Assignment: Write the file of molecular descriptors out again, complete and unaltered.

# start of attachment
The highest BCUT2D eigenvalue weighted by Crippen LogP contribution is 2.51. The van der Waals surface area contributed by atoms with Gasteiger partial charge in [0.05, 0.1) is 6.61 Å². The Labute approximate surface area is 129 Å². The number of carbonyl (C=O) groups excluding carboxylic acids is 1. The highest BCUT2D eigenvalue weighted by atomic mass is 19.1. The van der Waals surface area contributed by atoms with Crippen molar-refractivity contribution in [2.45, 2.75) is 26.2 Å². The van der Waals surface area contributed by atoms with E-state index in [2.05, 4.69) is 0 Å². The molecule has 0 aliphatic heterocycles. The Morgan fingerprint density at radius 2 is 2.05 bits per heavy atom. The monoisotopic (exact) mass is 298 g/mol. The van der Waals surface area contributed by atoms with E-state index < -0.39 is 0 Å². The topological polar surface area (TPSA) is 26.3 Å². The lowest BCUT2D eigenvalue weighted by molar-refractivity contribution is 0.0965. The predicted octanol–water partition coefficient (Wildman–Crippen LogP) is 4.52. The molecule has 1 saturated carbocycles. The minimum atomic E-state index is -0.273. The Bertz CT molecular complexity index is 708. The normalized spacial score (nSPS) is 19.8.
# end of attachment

The highest BCUT2D eigenvalue weighted by Crippen LogP contribution is 2.51. The van der Waals surface area contributed by atoms with Gasteiger partial charge in [0.05, 0.1) is 6.61 Å². The Labute approximate surface area is 129 Å². The number of carbonyl (C=O) groups excluding carboxylic acids is 1. The highest BCUT2D eigenvalue weighted by atomic mass is 19.1. The van der Waals surface area contributed by atoms with Crippen molar-refractivity contribution in [2.45, 2.75) is 26.2 Å². The van der Waals surface area contributed by atoms with E-state index in [2.05, 4.69) is 0 Å². The molecule has 0 aliphatic heterocycles. The Morgan fingerprint density at radius 2 is 2.05 bits per heavy atom. The monoisotopic (exact) mass is 298 g/mol. The van der Waals surface area contributed by atoms with E-state index < -0.39 is 0 Å². The topological polar surface area (TPSA) is 26.3 Å². The lowest BCUT2D eigenvalue weighted by molar-refractivity contribution is 0.0965. The predicted octanol–water partition coefficient (Wildman–Crippen LogP) is 4.52. The molecule has 1 saturated carbocycles. The minimum atomic E-state index is -0.273. The Bertz CT molecular complexity index is 708. The normalized spacial score (nSPS) is 19.8.